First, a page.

The Trials of Henry Kissinger is a documentary based on Christopher Hitchens’ controversial book about the Nobel Laureate and famous U.S. diplomat. Filmmakers Eugene Jarecki and Alex Gibney thoroughly examine Kissinger’s life and career, from his childhood escape from the Nazis to his canny achievement of celebrity status and formidable power over American foreign policy under Presidents Nixon and Ford.
The film presents the case that Kissinger could be tried as a war criminal in International Criminal Court for his role in influencing illegal military actions by the U.S. government. Hitchens, other journalists, and several political figures, including Kissinger supporters like Alexander Haig, discuss Kissinger’s role in the following events — the secret bombings of Cambodia during the Vietnam War, which killed thousands of civilians in the neutral country, and indirectly led to the rise of the Khmer Rouge; the 1970 military coup in Chile that brought vicious dictator Augusto Pinochet to power; and the 1975 massacre of East Timor by a U.S.-backed Indonesian military.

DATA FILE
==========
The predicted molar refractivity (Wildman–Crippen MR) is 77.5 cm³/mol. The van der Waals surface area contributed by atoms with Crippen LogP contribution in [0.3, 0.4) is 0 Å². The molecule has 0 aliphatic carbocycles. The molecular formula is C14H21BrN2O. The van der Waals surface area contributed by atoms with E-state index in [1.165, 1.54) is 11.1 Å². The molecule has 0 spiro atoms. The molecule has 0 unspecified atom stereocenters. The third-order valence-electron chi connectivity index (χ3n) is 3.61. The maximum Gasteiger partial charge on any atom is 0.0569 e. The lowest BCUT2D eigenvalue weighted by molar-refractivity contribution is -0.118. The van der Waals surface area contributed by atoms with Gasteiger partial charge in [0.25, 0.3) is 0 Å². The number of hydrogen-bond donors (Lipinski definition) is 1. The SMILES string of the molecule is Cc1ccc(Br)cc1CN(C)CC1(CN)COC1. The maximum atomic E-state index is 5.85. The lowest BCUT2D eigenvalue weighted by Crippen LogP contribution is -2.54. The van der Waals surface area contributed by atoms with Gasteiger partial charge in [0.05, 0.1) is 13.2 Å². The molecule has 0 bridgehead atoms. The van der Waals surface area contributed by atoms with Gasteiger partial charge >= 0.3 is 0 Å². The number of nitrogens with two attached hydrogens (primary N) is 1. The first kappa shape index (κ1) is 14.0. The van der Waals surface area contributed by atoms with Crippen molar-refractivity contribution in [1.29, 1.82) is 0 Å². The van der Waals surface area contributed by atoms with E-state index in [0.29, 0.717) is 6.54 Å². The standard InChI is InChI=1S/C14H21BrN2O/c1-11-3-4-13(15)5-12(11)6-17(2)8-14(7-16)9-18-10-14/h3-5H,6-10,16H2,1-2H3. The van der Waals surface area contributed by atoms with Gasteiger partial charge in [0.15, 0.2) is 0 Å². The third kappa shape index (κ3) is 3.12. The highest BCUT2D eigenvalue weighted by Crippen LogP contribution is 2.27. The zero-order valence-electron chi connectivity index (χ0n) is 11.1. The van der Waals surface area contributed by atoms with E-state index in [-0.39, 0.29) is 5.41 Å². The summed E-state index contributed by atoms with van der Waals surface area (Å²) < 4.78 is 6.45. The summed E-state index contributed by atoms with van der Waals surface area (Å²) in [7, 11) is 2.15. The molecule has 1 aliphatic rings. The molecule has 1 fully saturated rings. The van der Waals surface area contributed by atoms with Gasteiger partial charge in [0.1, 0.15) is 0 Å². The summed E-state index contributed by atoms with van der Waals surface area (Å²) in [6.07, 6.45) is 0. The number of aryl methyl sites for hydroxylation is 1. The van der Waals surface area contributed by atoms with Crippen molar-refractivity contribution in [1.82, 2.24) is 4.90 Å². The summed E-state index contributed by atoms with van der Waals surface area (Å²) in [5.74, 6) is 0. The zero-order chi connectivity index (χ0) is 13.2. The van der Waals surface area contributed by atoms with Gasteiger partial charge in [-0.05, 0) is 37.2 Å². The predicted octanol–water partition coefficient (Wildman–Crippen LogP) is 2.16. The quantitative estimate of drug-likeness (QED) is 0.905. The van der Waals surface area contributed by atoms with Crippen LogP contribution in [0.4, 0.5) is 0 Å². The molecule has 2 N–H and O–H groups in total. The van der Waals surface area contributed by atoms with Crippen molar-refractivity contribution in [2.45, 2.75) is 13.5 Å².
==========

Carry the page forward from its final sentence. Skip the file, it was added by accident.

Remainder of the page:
The film describes how a new climate of international justice, exemplified by Pinochet’s arrest, could mean that Kissinger will eventually have to defend his actions in court.